Three Colors: Red shares a bond in my heart with my favorite film of recent years, Terence Malick’s The Tree of Life. The Tree of Life attempted to tell the story of the universe by focusing on the lives of a single family. Red searches for how one person fits into the narrative of humanity. It quickly finds that just one person fits into so many stories that it can be overwhelming for us, and perhaps to them if they stop to look.
The person at its heart is Clementine, played by Irene Jacob. Clementine is a model. She’s recently landed a notable job for a chewing gum ad campaign. Her face is going to be on billboards around Geneva. Things are going well.
But her boyfriend is distant. She calls him, tells him she misses him, that she loves him. He responds with irritation.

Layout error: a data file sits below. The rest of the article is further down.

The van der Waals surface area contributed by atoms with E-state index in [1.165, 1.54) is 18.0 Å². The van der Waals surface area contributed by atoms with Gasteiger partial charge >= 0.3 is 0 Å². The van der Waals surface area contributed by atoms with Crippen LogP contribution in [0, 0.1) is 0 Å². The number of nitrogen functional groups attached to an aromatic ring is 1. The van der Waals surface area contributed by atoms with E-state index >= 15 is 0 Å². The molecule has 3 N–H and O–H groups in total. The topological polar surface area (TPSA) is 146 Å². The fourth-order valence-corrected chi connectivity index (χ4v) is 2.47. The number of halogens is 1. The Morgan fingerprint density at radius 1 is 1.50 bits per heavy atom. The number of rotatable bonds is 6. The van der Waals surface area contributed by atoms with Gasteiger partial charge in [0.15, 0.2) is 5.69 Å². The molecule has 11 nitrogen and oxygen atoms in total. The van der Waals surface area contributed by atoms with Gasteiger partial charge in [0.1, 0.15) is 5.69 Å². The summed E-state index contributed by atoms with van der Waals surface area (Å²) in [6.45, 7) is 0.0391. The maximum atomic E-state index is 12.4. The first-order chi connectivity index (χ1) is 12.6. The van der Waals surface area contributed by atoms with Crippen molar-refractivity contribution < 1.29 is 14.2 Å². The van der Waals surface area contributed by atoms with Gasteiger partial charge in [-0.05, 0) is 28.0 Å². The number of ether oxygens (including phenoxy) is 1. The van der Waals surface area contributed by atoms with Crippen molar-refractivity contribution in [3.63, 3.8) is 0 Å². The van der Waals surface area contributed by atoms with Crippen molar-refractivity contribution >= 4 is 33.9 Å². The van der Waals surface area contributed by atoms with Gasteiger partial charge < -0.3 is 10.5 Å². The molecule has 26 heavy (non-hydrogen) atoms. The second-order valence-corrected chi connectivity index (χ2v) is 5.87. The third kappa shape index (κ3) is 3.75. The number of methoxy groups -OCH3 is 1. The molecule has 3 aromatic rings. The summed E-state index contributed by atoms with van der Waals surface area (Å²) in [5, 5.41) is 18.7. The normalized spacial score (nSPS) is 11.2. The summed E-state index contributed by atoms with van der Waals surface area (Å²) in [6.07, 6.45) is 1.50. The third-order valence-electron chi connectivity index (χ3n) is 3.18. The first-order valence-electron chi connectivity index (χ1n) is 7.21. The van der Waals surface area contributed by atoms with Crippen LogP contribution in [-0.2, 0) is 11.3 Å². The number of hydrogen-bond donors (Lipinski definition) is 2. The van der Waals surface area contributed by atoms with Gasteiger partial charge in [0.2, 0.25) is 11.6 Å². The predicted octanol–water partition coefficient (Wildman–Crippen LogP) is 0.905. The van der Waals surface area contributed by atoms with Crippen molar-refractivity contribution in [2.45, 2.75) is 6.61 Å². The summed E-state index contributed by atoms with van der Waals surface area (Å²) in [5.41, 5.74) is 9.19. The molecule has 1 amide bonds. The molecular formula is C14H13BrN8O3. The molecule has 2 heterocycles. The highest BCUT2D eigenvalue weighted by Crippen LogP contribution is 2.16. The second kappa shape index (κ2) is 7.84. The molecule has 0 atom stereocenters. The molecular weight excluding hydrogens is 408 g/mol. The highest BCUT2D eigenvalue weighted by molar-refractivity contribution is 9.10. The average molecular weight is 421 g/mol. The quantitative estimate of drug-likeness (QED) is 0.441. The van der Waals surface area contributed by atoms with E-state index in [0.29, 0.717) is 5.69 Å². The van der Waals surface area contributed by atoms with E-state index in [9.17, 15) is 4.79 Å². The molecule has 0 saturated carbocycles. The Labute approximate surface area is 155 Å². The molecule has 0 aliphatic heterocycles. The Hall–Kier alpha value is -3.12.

We wait for any of this to develop into a plot. None comes. This isn’t a movie about arcs. It’s a movie about the rhythms and melodies of lives.
While driving, she hits a dog. She finds the owner, who seems he couldn’t care less. She leaves his house, is upset, and goes back to confront him. She catches him listening in to his neighbors’ phone calls. She is appalled.
Tellingly, she still listens to his explanation.
His interest in his neighbors’ calls isn’t perverted voyeurism, but a fascination with the facades of humanity. One of his neighbors is a drug lord. Another has been carrying on an affair with a mistress. The judge hasn’t the heart to tell the man’s wife. It would destroy the family, and besides, the man’s little daughter knows already.
He is a man without facades, because he doesn’t have a public face. He doesn’t leave his home. He’s the sort of man who wouldn’t comprehend why someone might be upset that he doesn’t care much for his dog. He listens to others phone calls because that’s the closest thing he has to conversations.